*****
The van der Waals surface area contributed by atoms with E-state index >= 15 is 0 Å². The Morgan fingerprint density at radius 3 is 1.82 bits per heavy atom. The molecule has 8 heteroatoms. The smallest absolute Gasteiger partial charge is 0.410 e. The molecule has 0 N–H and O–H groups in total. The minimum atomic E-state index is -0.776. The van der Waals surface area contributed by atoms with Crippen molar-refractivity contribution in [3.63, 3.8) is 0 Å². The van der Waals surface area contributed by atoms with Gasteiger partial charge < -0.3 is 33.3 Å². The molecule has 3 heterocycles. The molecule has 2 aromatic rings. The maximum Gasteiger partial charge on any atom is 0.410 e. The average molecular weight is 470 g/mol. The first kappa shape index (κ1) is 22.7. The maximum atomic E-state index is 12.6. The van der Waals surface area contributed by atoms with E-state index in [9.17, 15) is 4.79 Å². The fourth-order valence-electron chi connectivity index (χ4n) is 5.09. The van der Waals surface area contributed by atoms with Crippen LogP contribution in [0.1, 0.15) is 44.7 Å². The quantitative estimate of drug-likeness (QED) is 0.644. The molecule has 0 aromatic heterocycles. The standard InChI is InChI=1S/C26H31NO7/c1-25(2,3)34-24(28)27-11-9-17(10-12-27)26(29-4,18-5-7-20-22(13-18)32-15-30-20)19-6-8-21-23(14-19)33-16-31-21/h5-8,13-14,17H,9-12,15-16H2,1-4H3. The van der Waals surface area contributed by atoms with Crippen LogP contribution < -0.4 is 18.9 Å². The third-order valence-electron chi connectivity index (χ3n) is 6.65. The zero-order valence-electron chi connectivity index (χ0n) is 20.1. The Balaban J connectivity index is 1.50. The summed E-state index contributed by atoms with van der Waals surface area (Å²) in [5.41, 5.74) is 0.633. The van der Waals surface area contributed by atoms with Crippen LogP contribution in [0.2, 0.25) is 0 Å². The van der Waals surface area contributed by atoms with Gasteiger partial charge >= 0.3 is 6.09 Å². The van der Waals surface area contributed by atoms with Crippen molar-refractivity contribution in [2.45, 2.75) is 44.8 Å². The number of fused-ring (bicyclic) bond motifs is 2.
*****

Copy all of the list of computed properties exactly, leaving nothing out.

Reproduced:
The van der Waals surface area contributed by atoms with E-state index >= 15 is 0 Å². The Morgan fingerprint density at radius 3 is 1.82 bits per heavy atom. The molecule has 8 heteroatoms. The smallest absolute Gasteiger partial charge is 0.410 e. The molecule has 0 N–H and O–H groups in total. The minimum atomic E-state index is -0.776. The van der Waals surface area contributed by atoms with Crippen molar-refractivity contribution in [3.63, 3.8) is 0 Å². The van der Waals surface area contributed by atoms with Gasteiger partial charge < -0.3 is 33.3 Å². The molecule has 3 heterocycles. The molecule has 2 aromatic rings. The maximum Gasteiger partial charge on any atom is 0.410 e. The average molecular weight is 470 g/mol. The first kappa shape index (κ1) is 22.7. The maximum atomic E-state index is 12.6. The van der Waals surface area contributed by atoms with E-state index in [9.17, 15) is 4.79 Å². The fourth-order valence-electron chi connectivity index (χ4n) is 5.09. The van der Waals surface area contributed by atoms with Crippen LogP contribution in [0.1, 0.15) is 44.7 Å². The quantitative estimate of drug-likeness (QED) is 0.644. The molecule has 0 aromatic heterocycles. The standard InChI is InChI=1S/C26H31NO7/c1-25(2,3)34-24(28)27-11-9-17(10-12-27)26(29-4,18-5-7-20-22(13-18)32-15-30-20)19-6-8-21-23(14-19)33-16-31-21/h5-8,13-14,17H,9-12,15-16H2,1-4H3. The van der Waals surface area contributed by atoms with Crippen LogP contribution < -0.4 is 18.9 Å². The third-order valence-electron chi connectivity index (χ3n) is 6.65. The zero-order valence-electron chi connectivity index (χ0n) is 20.1. The Balaban J connectivity index is 1.50. The summed E-state index contributed by atoms with van der Waals surface area (Å²) in [5.41, 5.74) is 0.633. The van der Waals surface area contributed by atoms with Crippen LogP contribution in [0.2, 0.25) is 0 Å². The van der Waals surface area contributed by atoms with Gasteiger partial charge >= 0.3 is 6.09 Å². The van der Waals surface area contributed by atoms with Crippen molar-refractivity contribution in [2.45, 2.75) is 44.8 Å². The number of fused-ring (bicyclic) bond motifs is 2.